Warming and sea ice loss over the past few decades have caused major changes in sea surface partial pressure of CO2 (pCO2) of the western Arctic Ocean, but detailed temporal variations and trends during this period of rapid climate-driven changes are not well known.
Based on an analysis of an international Arctic pCO2 synthesis data set collected between 1994-2017, the authors of a recent paper published in Nature Climate Change observed that summer sea surface pCO2 in the Canada Basin is increasing at twice the rate of atmospheric CO2 rise. Warming, ice loss and subsequent CO2 uptake in the Basin are amplifying seasonal pCO2 changes, resulting in a rapid long-term increase. Consequently, the summer air-sea CO2 gradient has decreased sharply and may approach zero by the 2030s, which is reducing the basin’s capacity to remove CO2 from the atmosphere. In stark contrast, sea surface pCO2 on the Chukchi Shelf remains low and relatively constant during this time frame, which the authors attribute to increasingly strong biological production in response to higher intrusion of nutrient-rich Pacific Ocean water onto the shelf as a result of increased Bering Strait throughflow. These trends suggest that, unlike the Canada Basin, the Chukchi Shelf will become a larger carbon sink in the future, with implications for the deep ocean carbon cycle and ecosystem.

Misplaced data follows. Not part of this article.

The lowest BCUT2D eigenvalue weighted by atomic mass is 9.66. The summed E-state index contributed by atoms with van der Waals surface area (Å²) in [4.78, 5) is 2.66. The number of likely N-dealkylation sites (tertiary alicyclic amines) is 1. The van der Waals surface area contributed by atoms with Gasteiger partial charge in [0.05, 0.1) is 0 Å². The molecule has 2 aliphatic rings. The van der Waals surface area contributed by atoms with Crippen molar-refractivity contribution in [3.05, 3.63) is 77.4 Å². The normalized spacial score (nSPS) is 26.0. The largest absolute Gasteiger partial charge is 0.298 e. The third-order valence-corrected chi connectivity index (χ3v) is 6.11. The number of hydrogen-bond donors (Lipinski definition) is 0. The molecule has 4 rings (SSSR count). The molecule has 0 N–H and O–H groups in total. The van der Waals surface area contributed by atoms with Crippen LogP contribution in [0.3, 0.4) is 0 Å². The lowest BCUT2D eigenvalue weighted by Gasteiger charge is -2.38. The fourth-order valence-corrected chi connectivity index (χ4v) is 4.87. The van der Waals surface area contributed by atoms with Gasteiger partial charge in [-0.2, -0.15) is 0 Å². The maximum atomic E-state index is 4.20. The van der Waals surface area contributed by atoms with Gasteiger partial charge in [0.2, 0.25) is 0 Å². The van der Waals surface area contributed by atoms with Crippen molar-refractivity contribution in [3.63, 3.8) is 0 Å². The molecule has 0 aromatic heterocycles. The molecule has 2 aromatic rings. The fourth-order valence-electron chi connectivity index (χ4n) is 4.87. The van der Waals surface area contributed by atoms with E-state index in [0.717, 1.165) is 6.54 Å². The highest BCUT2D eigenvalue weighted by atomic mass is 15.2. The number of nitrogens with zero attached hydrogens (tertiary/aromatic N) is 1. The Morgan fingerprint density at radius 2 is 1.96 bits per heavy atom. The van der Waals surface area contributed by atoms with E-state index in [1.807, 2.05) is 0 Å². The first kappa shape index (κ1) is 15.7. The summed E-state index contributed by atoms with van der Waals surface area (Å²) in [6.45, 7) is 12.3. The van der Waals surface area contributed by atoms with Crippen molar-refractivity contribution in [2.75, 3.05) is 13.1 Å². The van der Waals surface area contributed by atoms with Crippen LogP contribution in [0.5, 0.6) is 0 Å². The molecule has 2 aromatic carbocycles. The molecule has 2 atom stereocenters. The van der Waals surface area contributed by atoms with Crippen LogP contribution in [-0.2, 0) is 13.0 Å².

As Arctic sea ice melting accelerates, more fresh, low-buffer capacity, high-CO2 water will enter the upper layer of the Canada Basin, which may rapidly acidify the surface water, endanger marine calcifying organisms, and disrupt ecosystem function.
Zhangxian Ouyang (University of Delaware, USA),
Di Qi (Third Institute of Oceanography, China),
Liqi Chen (Third Institute of Oceanography, China),
Taro Takahashi† (Columbia University, USA),
Wenli Zhong (Ocean University of China, China),
Michael D. DeGrandpre (University of Montana, USA),
Baoshan Chen (University of Delaware, USA),
Zhongyong Gao (Third Institute of Oceanography, China),
Shigeto Nishino (Japan Agency for Marine-Earth Science and Technology, Japan),
Akihiko Murata (Japan Agency for Marine-Earth Science and Technology, Japan),
Heng Sun (Third Institute of Oceanography, China),
Lisa L. Robbins (University of South Florida, USA),
Meibing Jin (International Arctic Research Center, USA),
Wei-Jun Cai* (University of Delaware, USA)